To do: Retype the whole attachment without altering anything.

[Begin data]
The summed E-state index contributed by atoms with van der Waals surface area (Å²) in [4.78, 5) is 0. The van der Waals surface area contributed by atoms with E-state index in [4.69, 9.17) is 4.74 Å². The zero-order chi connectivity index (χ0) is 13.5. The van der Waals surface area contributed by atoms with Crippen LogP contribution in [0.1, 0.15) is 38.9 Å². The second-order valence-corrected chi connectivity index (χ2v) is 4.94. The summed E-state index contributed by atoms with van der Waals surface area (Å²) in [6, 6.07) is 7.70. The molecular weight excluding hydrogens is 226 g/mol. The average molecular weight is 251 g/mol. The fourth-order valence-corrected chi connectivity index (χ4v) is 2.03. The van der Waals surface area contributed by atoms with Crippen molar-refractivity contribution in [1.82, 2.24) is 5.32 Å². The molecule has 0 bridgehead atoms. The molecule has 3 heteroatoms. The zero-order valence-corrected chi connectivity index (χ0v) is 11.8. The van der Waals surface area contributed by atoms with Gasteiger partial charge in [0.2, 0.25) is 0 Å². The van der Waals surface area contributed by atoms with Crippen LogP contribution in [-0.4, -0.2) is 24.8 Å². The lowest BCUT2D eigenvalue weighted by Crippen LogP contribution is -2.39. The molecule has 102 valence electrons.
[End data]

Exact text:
The summed E-state index contributed by atoms with van der Waals surface area (Å²) in [4.78, 5) is 0. The van der Waals surface area contributed by atoms with E-state index in [4.69, 9.17) is 4.74 Å². The zero-order chi connectivity index (χ0) is 13.5. The van der Waals surface area contributed by atoms with Crippen LogP contribution in [0.1, 0.15) is 38.9 Å². The second-order valence-corrected chi connectivity index (χ2v) is 4.94. The summed E-state index contributed by atoms with van der Waals surface area (Å²) in [6, 6.07) is 7.70. The molecular weight excluding hydrogens is 226 g/mol. The average molecular weight is 251 g/mol. The fourth-order valence-corrected chi connectivity index (χ4v) is 2.03. The van der Waals surface area contributed by atoms with Crippen molar-refractivity contribution in [1.82, 2.24) is 5.32 Å². The molecule has 0 bridgehead atoms. The molecule has 3 heteroatoms. The zero-order valence-corrected chi connectivity index (χ0v) is 11.8. The van der Waals surface area contributed by atoms with Gasteiger partial charge in [0.2, 0.25) is 0 Å². The van der Waals surface area contributed by atoms with Crippen LogP contribution in [-0.4, -0.2) is 24.8 Å². The lowest BCUT2D eigenvalue weighted by Crippen LogP contribution is -2.39. The molecule has 102 valence electrons.